Record

Reference numberMS/244
LevelSubFonds
TitleMaskelyne papers
Date1769-1807
DescriptionLetters between Nevil Maskelyne and James Lind describing and comparing astronomical observations the two men had made such as the Transit of Venus, eclipses of the sun and moon, comets and meteors and also commenting on the observations of others. Also relating to the use of telescopes and quadrants and regarding taking altitudes through reflection. They are mainly written from Maskelyne at Greenwich to Lind in Edinburgh, though the last three letters are to Lind in Windsor.
LanguageEnglish
ExtentBound volume of 16 letters, MS Large
Physical descriptionAlbum, size 10 x 9 inches
Finding aidsLetters catalogued in Archive Card Catalogue
Access statusOpen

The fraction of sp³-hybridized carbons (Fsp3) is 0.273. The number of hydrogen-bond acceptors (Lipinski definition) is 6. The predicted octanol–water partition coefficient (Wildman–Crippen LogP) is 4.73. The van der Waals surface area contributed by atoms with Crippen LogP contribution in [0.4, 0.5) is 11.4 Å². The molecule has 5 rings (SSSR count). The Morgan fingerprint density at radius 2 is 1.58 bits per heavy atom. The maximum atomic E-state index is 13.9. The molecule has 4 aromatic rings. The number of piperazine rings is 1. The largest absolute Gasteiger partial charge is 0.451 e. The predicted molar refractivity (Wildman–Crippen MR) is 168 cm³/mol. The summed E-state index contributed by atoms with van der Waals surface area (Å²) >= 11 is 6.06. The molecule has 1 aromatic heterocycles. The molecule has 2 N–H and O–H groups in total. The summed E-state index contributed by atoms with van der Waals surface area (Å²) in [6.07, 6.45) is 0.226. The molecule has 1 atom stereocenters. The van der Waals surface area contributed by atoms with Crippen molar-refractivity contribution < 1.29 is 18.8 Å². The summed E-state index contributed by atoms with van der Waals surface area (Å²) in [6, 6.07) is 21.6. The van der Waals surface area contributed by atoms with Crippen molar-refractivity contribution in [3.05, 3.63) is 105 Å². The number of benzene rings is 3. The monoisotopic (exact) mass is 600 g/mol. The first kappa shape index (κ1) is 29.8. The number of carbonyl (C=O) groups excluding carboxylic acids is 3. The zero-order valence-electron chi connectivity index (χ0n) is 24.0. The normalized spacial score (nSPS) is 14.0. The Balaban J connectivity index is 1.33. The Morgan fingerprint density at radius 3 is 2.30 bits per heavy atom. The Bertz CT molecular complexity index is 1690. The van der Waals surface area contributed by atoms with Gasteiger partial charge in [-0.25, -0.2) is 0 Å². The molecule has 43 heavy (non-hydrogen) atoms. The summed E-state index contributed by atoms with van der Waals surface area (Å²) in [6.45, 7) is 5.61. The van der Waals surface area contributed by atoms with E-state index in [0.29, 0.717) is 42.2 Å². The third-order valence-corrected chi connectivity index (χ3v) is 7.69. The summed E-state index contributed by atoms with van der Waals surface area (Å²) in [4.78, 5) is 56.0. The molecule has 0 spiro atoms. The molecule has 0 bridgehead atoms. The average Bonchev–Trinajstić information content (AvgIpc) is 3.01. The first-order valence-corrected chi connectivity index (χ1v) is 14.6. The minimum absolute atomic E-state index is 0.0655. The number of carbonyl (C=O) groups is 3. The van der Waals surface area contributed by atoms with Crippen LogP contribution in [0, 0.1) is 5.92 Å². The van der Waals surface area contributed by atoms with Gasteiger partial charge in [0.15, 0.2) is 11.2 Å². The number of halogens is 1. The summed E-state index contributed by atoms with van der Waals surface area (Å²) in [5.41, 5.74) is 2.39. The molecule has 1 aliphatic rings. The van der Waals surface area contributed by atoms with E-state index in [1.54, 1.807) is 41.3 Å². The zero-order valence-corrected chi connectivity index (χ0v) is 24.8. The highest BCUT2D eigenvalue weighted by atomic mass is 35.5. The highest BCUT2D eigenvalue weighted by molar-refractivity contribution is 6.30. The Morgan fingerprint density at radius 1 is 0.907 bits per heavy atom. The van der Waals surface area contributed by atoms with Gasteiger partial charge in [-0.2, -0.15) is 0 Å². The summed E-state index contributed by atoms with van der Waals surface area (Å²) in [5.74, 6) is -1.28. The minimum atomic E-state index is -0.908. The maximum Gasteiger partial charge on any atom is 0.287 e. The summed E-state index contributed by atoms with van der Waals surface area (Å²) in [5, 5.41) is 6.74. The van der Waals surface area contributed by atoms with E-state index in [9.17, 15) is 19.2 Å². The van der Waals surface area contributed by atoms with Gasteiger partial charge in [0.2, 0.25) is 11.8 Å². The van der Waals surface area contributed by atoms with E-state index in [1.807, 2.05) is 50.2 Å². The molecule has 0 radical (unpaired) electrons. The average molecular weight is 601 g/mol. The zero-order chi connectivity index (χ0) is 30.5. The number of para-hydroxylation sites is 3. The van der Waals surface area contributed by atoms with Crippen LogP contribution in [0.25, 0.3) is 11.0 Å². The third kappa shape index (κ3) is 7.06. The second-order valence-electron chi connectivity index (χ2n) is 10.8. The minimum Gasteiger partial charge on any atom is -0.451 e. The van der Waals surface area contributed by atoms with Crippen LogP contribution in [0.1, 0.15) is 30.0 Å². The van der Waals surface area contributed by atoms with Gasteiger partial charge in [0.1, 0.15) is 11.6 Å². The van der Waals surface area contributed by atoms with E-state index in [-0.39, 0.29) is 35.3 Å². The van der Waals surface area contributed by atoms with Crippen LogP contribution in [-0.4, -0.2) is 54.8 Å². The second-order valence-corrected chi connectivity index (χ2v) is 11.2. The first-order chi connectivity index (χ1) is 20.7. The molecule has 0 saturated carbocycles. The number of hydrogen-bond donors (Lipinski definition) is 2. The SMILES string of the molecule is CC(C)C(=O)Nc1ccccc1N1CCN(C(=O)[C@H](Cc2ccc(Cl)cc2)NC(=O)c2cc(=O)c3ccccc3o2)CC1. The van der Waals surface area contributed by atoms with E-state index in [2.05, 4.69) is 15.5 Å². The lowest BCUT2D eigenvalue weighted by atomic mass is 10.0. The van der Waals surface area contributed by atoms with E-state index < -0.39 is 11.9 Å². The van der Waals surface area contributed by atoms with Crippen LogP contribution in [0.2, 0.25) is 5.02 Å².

Administrative historyNevill Maskelyne was educated at Westminster school with a good grounding in classics, and was tutored in his vacations in writing and arithmetic. His interest in optics and astronomy led to his study of mathematics as the essential tool for their proper study. He applied his knowledge to other aspects of natural philosophy, especially mechanics, pneumatics, and hydrostatics first at Catherine Hall and thenTrinity College Cambridge, graduating in 1754 as Seventh Wrangler. He was ordained in 1755 and accepted a curacy at Barnet in Hertfordshire, devoting his leisure hours to assisting the Astronomer Royal, James Bradley, in computing tables of refraction. Bradley's influence with the Royal Society sent Maskelyne in 1761 to the island of St Helena to observe the Transit of Venus. This was unsuccessful because of cloud cover. However, he kept tidal records and determined the altered rate of one of Shelton's clocks. His observations regarding the method of determining longitude at sea made on the voyage were more successful. He used the lunar tables of Tobias Mayer which had been submitted in 1755 to support his application for a parliamentary bounty offered for discovery of longitude at sea. The instrument used was a reflecting quadrant of the type invented by John Hadley in 1731. Maskelyne's second voyage, to Bridgetown in Barbados in 1764, was to assess the accuracy of the rival chronometer method of longitude determination championed by John Harrison, and two other methods based on observations of the satellites of Jupiter and on occultations of stars by the moon. He attended the Board of Longitude meeting of 9 February 1765 where the sums to be awarded to Harrison and Mayer were specified, where he testified to the usefulness of the lunar-distance method for finding longitude at sea to within one degree or 60 miles, and proposed the practical application of this method by a nautical ephemeris with auxiliary tables and explanations. This last resulted in the publication of the 'Nautical Almanac' for 1767, which Maskelyne continued to supervise until his death and was his major contribution to astronomical science. He was responsible for the publication of Mayer's lunar theory (1767) his solar and lunar tables (1770) and the preparation of 'Requisite Tables' (1767) for eliminating the effects of astronomical refraction and parallax from the observed lunar distances.As Astronomer Royal he also assessed the large numbers of chronometers submitted for official trial by such pioneers of watchmaking as John Arnold, Thomas Mudge and Thomas Earnshaw. This led to the establishment of a consistent system of rating and the introduction in 1823 of trial or test numbers , modified by George Airy in 1840 to a system which is still used. In 1774 with the aid of Charles Hutton and John Playfair he determined the earth's density in a famous experiment on Mt Schiehallion in Scotland, the first convincing experiment demonstrating the universality of gravitation, meaning it not only operates between the bodies of the solar system but also between the elements of matter of which each body is composed. For this he was awarded the Copley Medal of the Royal Society in 1775. He was elected in 1802 one of eight foreign members of the French Institute. He died while working at the Observatory in 1811.